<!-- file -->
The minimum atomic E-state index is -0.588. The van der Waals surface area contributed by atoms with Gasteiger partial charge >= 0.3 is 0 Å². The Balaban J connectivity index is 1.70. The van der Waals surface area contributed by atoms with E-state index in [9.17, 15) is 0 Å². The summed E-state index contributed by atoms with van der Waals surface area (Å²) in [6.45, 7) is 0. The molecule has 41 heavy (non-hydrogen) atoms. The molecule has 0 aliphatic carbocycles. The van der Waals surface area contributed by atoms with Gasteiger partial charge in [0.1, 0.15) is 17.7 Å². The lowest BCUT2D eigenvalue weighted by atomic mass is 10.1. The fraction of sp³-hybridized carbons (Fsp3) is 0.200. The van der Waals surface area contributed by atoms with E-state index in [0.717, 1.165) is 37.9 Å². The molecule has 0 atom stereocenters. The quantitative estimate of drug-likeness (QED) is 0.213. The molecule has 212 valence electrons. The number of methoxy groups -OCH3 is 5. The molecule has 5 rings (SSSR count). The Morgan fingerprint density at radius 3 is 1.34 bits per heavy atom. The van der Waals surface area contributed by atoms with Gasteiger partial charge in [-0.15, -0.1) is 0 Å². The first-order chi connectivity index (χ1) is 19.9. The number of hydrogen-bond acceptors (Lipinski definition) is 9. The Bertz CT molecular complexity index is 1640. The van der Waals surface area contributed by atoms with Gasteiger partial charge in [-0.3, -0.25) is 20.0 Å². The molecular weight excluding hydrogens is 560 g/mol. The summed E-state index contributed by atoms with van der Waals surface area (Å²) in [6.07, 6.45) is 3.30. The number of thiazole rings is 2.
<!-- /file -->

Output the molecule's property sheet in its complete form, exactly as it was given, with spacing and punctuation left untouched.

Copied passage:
The minimum atomic E-state index is -0.588. The van der Waals surface area contributed by atoms with Gasteiger partial charge >= 0.3 is 0 Å². The Balaban J connectivity index is 1.70. The van der Waals surface area contributed by atoms with E-state index in [9.17, 15) is 0 Å². The summed E-state index contributed by atoms with van der Waals surface area (Å²) in [6.45, 7) is 0. The molecule has 41 heavy (non-hydrogen) atoms. The molecule has 0 aliphatic carbocycles. The van der Waals surface area contributed by atoms with Gasteiger partial charge in [0.1, 0.15) is 17.7 Å². The lowest BCUT2D eigenvalue weighted by atomic mass is 10.1. The fraction of sp³-hybridized carbons (Fsp3) is 0.200. The van der Waals surface area contributed by atoms with E-state index in [0.717, 1.165) is 37.9 Å². The molecule has 0 atom stereocenters. The quantitative estimate of drug-likeness (QED) is 0.213. The molecule has 212 valence electrons. The number of methoxy groups -OCH3 is 5. The molecule has 5 rings (SSSR count). The Morgan fingerprint density at radius 3 is 1.34 bits per heavy atom. The van der Waals surface area contributed by atoms with Gasteiger partial charge in [-0.15, -0.1) is 0 Å². The first-order chi connectivity index (χ1) is 19.9. The number of hydrogen-bond acceptors (Lipinski definition) is 9. The Bertz CT molecular complexity index is 1640. The van der Waals surface area contributed by atoms with Gasteiger partial charge in [-0.3, -0.25) is 20.0 Å². The molecular weight excluding hydrogens is 560 g/mol. The summed E-state index contributed by atoms with van der Waals surface area (Å²) in [6.07, 6.45) is 3.30. The number of thiazole rings is 2.